PITTSFIELD — Stay a while, even catch a movie.
But don’t hog those spaces all day.
A grassroots effort to free up North Street parking spaces could take a leap Tuesday, when the City Council considers a tweak to its parking rules.
Before voting, councilors will hear from Rebecca Brien, managing director of Downtown Pittsfield Inc., who will report that a recent poll of the group’s members found that about 80 percent support a call to limit North Street parking to three hours a day.
“The hope is that we’ll have parking places turn over more quickly,” she said Monday of the question before councilors. “I’m confident they’ll look at the big picture.”
In May, David Daunais, owner of the Chevreux Hair Clinic at 100 North St., brought a statement backed by 26 downtown businesses to the city’s Traffic Commission.
He told the panel that without a time limit, some people are parking on North Street — the city’s downtown commercial artery — and leaving their cars there all day, apparently willing to pay for that convenience.
“There seems to be a limited problem, and yet a problem, of people parking all day on North Street,” Daunais told the commission May 23. “That’s legal, if they pay for it, but it’s not what was intended.”
“It does impact our customers,” he told commissioners. “They have trouble finding parking spaces. The turnover is not as good, because of those who park all day.”
Ricardo Morales, Pittsfield's commissioner of public utilities, says the city also wants turnover in North Street parking. In fact, the goal is to have 20 percent of the spaces open at any one time.
That’s not happening, he told the commission last month, and said the city supports limiting parking to three hours.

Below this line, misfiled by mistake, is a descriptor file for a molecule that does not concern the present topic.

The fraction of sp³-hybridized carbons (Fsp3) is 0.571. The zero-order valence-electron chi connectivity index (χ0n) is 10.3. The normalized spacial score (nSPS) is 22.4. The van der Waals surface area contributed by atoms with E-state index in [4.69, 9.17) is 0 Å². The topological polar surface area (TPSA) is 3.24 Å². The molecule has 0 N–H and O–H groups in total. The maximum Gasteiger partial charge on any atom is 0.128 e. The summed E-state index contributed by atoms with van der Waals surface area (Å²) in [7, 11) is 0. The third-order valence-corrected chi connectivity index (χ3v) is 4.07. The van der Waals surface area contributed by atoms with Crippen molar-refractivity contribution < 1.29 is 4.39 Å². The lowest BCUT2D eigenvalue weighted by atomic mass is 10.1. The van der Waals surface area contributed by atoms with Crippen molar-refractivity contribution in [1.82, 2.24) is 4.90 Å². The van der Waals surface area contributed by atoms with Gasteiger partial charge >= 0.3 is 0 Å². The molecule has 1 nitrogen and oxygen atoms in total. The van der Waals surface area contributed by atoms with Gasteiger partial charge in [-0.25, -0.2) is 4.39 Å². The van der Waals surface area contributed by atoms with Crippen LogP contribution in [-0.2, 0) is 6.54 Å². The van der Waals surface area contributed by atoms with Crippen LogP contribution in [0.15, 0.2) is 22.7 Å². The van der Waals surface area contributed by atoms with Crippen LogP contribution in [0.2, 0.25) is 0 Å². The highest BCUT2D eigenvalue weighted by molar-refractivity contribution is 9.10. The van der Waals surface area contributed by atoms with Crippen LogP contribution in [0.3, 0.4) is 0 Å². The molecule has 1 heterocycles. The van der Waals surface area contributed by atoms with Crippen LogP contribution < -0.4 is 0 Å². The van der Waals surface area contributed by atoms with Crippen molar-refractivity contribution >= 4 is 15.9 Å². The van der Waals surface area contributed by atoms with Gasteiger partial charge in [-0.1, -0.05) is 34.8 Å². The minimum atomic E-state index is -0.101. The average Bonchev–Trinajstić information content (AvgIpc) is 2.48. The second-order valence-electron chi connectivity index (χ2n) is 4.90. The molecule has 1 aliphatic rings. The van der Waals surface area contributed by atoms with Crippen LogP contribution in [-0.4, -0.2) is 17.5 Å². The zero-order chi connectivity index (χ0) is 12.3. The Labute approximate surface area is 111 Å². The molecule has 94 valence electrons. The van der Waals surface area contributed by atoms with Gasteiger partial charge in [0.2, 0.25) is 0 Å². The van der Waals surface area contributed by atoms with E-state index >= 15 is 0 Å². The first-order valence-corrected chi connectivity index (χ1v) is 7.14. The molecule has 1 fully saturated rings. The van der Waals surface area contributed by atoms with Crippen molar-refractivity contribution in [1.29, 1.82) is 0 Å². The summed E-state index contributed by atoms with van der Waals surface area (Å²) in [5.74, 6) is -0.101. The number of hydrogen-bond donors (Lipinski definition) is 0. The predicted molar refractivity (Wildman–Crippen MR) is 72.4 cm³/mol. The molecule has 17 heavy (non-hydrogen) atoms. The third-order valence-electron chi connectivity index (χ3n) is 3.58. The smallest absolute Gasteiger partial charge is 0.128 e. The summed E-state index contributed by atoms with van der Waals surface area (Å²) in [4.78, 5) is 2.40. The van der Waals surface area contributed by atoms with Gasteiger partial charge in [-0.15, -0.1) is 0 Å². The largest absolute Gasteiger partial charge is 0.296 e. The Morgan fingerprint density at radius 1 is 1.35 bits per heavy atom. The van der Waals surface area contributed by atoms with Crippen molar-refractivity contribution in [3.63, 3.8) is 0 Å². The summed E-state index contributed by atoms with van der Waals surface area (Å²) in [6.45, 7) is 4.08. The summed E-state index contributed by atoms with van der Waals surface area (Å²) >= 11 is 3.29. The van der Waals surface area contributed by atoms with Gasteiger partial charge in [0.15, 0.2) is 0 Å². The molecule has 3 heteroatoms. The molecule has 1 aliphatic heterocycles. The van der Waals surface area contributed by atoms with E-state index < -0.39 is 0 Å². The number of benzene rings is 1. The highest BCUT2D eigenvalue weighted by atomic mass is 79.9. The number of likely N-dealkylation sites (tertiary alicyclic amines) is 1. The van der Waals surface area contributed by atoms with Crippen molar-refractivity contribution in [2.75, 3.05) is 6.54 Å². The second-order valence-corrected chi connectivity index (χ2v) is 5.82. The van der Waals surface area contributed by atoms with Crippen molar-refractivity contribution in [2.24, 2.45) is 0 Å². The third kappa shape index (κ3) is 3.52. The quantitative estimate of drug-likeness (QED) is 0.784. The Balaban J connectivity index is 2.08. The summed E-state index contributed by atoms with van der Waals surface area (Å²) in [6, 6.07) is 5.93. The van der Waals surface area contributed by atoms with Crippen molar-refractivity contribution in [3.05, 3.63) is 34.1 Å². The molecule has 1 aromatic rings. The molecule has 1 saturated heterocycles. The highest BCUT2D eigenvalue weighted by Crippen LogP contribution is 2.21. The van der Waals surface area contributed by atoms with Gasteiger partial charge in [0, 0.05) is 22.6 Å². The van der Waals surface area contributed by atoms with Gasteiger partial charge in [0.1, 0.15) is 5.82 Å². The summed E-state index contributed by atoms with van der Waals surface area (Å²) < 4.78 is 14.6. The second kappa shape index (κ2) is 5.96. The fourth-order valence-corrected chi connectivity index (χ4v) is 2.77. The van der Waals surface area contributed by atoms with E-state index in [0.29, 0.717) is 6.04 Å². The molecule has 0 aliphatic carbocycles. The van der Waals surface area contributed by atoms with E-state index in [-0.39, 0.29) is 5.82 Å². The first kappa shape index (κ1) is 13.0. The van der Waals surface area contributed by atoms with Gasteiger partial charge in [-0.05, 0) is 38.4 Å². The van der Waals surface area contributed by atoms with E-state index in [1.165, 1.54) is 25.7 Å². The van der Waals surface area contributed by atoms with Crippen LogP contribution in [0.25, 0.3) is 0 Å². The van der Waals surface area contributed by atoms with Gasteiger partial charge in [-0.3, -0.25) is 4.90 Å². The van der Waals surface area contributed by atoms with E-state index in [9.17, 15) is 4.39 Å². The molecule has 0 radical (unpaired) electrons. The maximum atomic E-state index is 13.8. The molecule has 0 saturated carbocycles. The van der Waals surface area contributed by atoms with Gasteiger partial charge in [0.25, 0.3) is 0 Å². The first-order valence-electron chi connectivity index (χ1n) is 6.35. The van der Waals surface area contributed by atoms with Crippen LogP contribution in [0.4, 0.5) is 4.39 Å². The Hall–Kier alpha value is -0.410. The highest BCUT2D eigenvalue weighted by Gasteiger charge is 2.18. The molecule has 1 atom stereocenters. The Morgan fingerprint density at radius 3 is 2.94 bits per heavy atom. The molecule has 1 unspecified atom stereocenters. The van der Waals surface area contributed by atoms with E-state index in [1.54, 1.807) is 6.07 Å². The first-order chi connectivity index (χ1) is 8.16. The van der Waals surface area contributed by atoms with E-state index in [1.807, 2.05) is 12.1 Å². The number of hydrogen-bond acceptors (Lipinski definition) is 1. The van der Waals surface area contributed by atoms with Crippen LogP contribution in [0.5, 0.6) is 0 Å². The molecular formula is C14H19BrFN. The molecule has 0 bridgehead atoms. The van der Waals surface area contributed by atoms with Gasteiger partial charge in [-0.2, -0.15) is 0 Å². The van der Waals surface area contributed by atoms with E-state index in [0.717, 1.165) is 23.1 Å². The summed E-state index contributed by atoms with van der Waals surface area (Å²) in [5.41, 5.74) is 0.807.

“We are in favor of that, understanding that it follows our goals for turnover,” Morales said.
The commission voted unanimously to support a three-hour limit on parking.
As it stands, people can park all day on North Street.
Morales said that 56 percent of parking on North Street involves people who stay up to three hours. But a significant number of people stay for four hours.
“That turnover is not happening,” he said.
Brien, of Downtown Pittsfield Inc., said Morales reached out to the group to better understand how its members feel about the issue.
“We felt it was important for us to poll a broader audience,” Brien said.
More than 60 members replied to a survey about North Street parking. She said four out of five backed a shift to a three-hour limit, except for handicapped parking. The group has between 175 and 200 members, Brien said; the response is among the highest it has received to polls.
Daunais said it’s not uncommon for five or six vehicles on any one North Street block to sit all day.
Morales told the Traffic Commission that the turnover issue appears to be most acute at the foot of the street and higher up, and less common in the middle of the downtown area, near Eagle and Melville streets.
The council meeting starts at 6 p.m. in the council chambers.